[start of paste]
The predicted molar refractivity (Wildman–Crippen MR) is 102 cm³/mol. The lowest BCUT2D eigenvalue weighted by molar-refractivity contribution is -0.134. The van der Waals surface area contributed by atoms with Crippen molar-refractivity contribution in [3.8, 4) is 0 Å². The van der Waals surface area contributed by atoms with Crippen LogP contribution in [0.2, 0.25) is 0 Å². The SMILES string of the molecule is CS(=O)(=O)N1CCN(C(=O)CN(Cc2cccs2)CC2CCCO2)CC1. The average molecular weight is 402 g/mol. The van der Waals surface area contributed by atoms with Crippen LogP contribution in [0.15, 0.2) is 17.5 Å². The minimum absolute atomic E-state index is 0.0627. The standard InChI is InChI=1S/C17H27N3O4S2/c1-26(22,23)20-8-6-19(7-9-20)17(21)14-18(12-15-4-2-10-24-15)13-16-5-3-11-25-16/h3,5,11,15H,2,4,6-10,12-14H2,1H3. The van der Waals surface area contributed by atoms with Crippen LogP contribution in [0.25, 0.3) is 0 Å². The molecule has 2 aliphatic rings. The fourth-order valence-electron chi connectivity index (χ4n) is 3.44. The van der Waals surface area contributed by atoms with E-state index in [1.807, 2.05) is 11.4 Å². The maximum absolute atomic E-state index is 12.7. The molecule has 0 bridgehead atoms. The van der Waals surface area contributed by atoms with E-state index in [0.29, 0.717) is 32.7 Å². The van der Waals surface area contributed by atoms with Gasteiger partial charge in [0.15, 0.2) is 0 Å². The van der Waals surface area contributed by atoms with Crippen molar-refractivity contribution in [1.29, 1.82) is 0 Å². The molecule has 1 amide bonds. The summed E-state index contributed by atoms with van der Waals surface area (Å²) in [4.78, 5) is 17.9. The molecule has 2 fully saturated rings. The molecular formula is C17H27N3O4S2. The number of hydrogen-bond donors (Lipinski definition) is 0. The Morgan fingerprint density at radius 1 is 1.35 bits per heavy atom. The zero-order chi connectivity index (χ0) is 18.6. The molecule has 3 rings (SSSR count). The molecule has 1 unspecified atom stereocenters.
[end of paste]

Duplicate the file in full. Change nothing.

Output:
The predicted molar refractivity (Wildman–Crippen MR) is 102 cm³/mol. The lowest BCUT2D eigenvalue weighted by molar-refractivity contribution is -0.134. The van der Waals surface area contributed by atoms with Crippen molar-refractivity contribution in [3.8, 4) is 0 Å². The van der Waals surface area contributed by atoms with Crippen LogP contribution in [0.2, 0.25) is 0 Å². The SMILES string of the molecule is CS(=O)(=O)N1CCN(C(=O)CN(Cc2cccs2)CC2CCCO2)CC1. The average molecular weight is 402 g/mol. The van der Waals surface area contributed by atoms with Crippen LogP contribution in [0.15, 0.2) is 17.5 Å². The minimum absolute atomic E-state index is 0.0627. The standard InChI is InChI=1S/C17H27N3O4S2/c1-26(22,23)20-8-6-19(7-9-20)17(21)14-18(12-15-4-2-10-24-15)13-16-5-3-11-25-16/h3,5,11,15H,2,4,6-10,12-14H2,1H3. The van der Waals surface area contributed by atoms with Crippen LogP contribution in [0.25, 0.3) is 0 Å². The molecule has 2 aliphatic rings. The fourth-order valence-electron chi connectivity index (χ4n) is 3.44. The van der Waals surface area contributed by atoms with E-state index in [1.807, 2.05) is 11.4 Å². The maximum absolute atomic E-state index is 12.7. The molecule has 0 bridgehead atoms. The van der Waals surface area contributed by atoms with E-state index in [0.29, 0.717) is 32.7 Å². The van der Waals surface area contributed by atoms with Gasteiger partial charge in [0.15, 0.2) is 0 Å². The van der Waals surface area contributed by atoms with Crippen molar-refractivity contribution in [1.29, 1.82) is 0 Å². The molecule has 1 amide bonds. The summed E-state index contributed by atoms with van der Waals surface area (Å²) in [4.78, 5) is 17.9. The molecule has 2 fully saturated rings. The molecular formula is C17H27N3O4S2. The number of hydrogen-bond donors (Lipinski definition) is 0. The Morgan fingerprint density at radius 1 is 1.35 bits per heavy atom. The zero-order chi connectivity index (χ0) is 18.6. The molecule has 3 rings (SSSR count). The molecule has 1 unspecified atom stereocenters.